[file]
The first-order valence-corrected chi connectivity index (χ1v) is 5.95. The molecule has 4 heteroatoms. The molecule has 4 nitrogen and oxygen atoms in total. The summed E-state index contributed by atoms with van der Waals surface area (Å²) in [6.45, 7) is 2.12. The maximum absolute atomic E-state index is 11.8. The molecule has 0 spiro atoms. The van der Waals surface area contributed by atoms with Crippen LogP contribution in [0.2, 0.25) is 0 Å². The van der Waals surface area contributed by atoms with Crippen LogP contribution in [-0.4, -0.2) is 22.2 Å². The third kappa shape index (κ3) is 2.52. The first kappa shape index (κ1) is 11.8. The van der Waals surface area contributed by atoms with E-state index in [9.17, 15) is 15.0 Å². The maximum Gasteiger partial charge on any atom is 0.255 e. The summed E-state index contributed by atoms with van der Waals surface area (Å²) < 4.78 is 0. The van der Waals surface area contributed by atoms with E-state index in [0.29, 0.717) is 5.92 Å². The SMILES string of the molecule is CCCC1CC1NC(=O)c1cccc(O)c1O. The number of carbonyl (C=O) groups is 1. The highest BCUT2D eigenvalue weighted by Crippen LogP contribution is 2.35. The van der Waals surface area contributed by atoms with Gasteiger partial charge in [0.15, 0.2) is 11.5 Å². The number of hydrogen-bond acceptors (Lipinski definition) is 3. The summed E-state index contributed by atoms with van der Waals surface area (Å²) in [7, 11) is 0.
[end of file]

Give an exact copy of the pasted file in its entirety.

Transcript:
The first-order valence-corrected chi connectivity index (χ1v) is 5.95. The molecule has 4 heteroatoms. The molecule has 4 nitrogen and oxygen atoms in total. The summed E-state index contributed by atoms with van der Waals surface area (Å²) in [6.45, 7) is 2.12. The maximum absolute atomic E-state index is 11.8. The molecule has 0 spiro atoms. The van der Waals surface area contributed by atoms with Crippen LogP contribution in [0.2, 0.25) is 0 Å². The van der Waals surface area contributed by atoms with Crippen LogP contribution in [-0.4, -0.2) is 22.2 Å². The third kappa shape index (κ3) is 2.52. The first kappa shape index (κ1) is 11.8. The van der Waals surface area contributed by atoms with E-state index in [9.17, 15) is 15.0 Å². The maximum Gasteiger partial charge on any atom is 0.255 e. The summed E-state index contributed by atoms with van der Waals surface area (Å²) < 4.78 is 0. The van der Waals surface area contributed by atoms with E-state index in [0.29, 0.717) is 5.92 Å². The SMILES string of the molecule is CCCC1CC1NC(=O)c1cccc(O)c1O. The number of carbonyl (C=O) groups is 1. The highest BCUT2D eigenvalue weighted by Crippen LogP contribution is 2.35. The van der Waals surface area contributed by atoms with Gasteiger partial charge in [0.15, 0.2) is 11.5 Å². The number of hydrogen-bond acceptors (Lipinski definition) is 3. The summed E-state index contributed by atoms with van der Waals surface area (Å²) in [7, 11) is 0.